Creation of the United Nations I

Lead: In October 1945, the victorious World War II Allies met in San Francisco to establish the United Nations. It was the 20th century’s second multi-purpose world-wide international organization and emerged from the failures of the first.

Intro.: A Moment in Time with Dan Roberts.

Content: When the charter members met in spring 1945, they were determined to steer clear of the fatal weaknesses that proved so damaging to the U.N.’s predecessor, the League of Nations. In many ways the failures of the League insured the success of the United Nations. The League came to grief in part because one of its great champions, U.S. President Woodrow Wilson, despite a prodigious public relations campaign that probably undermined his health, failed to convince the Senate, led by conservative Massachusetts Senator Henry Cabot Lodge, to ratify the Versailles Treaty (1919) a section of which established the League. That meant the up-and-coming international power during the 1920s and 1930s would not be a full player in League debates or diplomatic efforts. The League also lacked an independent enforcement mechanism, and when Germany, Italy and Japan began their pattern of aggression that ultimately led to World War II, and the major Allies refused to act, the League was powerless and therefore discredited.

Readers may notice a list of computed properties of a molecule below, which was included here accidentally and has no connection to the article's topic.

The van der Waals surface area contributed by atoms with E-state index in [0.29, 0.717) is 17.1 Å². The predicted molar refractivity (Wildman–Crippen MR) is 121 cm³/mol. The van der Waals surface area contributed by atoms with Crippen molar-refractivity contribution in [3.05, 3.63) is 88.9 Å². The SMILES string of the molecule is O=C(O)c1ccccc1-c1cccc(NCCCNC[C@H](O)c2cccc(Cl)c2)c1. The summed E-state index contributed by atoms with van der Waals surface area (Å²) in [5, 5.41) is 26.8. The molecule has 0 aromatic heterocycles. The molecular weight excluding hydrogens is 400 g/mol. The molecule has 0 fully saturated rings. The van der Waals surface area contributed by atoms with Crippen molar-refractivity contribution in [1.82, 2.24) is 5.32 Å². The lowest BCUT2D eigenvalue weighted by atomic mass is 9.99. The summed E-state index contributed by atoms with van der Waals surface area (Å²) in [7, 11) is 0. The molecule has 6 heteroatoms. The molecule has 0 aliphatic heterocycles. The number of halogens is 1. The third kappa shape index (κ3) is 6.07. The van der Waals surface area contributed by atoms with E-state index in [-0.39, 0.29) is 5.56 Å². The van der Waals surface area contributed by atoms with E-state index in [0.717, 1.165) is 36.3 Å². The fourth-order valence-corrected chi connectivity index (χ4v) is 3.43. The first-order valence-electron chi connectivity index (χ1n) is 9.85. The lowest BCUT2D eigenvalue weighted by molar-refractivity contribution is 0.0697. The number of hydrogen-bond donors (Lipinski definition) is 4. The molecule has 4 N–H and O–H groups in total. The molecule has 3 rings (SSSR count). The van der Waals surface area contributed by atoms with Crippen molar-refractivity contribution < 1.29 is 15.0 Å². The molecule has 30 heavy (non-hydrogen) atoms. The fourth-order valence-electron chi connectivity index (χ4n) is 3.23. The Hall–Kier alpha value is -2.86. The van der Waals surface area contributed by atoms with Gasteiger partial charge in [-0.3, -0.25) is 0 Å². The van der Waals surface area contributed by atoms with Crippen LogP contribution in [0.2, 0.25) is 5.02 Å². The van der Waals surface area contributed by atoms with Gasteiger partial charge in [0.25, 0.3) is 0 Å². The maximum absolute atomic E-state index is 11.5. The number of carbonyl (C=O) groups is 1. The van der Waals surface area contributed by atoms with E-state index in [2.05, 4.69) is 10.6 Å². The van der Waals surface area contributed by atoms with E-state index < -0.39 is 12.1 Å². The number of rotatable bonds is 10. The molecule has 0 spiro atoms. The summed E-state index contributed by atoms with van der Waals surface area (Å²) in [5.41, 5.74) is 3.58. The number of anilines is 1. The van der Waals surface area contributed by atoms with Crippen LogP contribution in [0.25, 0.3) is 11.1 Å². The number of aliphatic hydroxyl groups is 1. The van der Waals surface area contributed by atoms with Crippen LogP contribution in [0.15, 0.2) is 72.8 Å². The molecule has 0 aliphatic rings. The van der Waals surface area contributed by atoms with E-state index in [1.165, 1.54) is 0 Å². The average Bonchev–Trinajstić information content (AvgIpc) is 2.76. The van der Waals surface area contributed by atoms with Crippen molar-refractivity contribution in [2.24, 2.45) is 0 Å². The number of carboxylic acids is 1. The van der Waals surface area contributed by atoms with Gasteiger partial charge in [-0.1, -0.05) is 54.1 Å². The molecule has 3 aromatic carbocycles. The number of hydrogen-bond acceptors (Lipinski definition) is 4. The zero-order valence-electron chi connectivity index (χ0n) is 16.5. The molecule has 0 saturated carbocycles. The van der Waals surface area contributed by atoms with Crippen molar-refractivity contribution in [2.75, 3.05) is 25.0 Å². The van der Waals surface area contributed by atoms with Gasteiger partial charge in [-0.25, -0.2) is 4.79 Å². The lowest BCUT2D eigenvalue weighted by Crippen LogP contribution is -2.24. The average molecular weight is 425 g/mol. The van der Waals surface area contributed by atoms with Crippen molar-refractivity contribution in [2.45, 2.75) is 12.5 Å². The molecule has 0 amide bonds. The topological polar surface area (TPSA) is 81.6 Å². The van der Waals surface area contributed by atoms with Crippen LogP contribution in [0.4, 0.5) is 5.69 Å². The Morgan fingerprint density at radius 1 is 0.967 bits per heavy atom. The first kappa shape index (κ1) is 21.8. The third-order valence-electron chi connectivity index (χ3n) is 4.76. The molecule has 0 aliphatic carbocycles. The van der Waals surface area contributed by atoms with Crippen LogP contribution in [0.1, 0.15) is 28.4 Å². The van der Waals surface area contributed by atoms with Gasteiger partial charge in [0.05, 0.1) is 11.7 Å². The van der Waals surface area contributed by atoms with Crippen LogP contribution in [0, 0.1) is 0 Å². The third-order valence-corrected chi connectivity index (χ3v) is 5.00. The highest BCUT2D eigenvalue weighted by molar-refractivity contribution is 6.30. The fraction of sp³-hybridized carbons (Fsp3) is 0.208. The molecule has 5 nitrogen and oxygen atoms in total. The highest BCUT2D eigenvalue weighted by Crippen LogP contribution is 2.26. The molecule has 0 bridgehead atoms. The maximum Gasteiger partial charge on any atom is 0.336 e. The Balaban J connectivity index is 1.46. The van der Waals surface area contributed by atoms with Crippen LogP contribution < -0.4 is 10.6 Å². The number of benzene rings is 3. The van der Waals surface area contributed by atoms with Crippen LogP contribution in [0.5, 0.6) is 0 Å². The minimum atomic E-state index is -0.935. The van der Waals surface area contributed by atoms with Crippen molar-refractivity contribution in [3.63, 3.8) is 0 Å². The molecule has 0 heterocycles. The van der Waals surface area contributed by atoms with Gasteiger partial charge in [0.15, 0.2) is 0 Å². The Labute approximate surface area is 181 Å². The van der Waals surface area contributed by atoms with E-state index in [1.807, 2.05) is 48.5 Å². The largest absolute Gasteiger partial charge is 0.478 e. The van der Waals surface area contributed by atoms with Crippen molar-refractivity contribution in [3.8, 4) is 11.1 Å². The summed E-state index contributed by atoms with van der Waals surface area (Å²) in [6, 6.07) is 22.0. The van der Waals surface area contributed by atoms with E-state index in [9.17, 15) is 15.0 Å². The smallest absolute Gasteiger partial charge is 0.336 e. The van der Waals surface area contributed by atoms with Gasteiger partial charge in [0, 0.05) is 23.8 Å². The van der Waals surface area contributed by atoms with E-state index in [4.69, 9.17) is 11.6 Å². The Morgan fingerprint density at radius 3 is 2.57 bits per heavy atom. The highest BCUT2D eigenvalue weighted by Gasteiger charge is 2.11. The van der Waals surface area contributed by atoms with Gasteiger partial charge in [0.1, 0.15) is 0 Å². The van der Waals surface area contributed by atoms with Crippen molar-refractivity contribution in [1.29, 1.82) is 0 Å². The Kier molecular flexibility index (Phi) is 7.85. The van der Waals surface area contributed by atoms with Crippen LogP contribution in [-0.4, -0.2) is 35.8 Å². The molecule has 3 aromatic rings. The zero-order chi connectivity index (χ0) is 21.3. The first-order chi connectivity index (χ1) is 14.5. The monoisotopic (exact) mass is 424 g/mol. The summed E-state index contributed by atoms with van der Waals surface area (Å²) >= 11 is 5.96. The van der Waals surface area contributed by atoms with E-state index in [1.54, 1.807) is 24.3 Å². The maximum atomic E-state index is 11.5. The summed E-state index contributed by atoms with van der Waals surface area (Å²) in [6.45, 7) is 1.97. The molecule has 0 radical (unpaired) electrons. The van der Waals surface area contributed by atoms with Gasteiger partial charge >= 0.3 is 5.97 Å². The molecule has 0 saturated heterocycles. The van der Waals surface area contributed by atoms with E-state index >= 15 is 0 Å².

Loader Loading...
EAD Logo Taking too long?

Reload Reload document
| Open Open in new tab

Download [72.50 KB]

Battle of the Java Sea

Lead: Melancholy gripped the Allies in December, 1941. Japanese forces were everywhere victorious in Southeast Asia. It was time to take a stand.

Intro.: A Moment in Time with Dan Roberts.

Content: Thailand, Malaya, Wake Island, Hong Kong, Manila, each were attacked by the Japanese and each fell just as quickly. On the 3rd of January, Churchill and Roosevelt formed a joint command with the Dutch and Australians, the purpose of which was to slow down the Japanese assault. The aim was to stop the enemy at the so-called Malay Barrier, an imaginary line stretching from Singapore at the base of the Malayan Peninsula down along the archipelago that is today known as Indonesia to the west coast of New Guinea.

Loader Loading...
EAD Logo Taking too long?

Reload Reload document
| Open Open in new tab

Download [5.19 KB]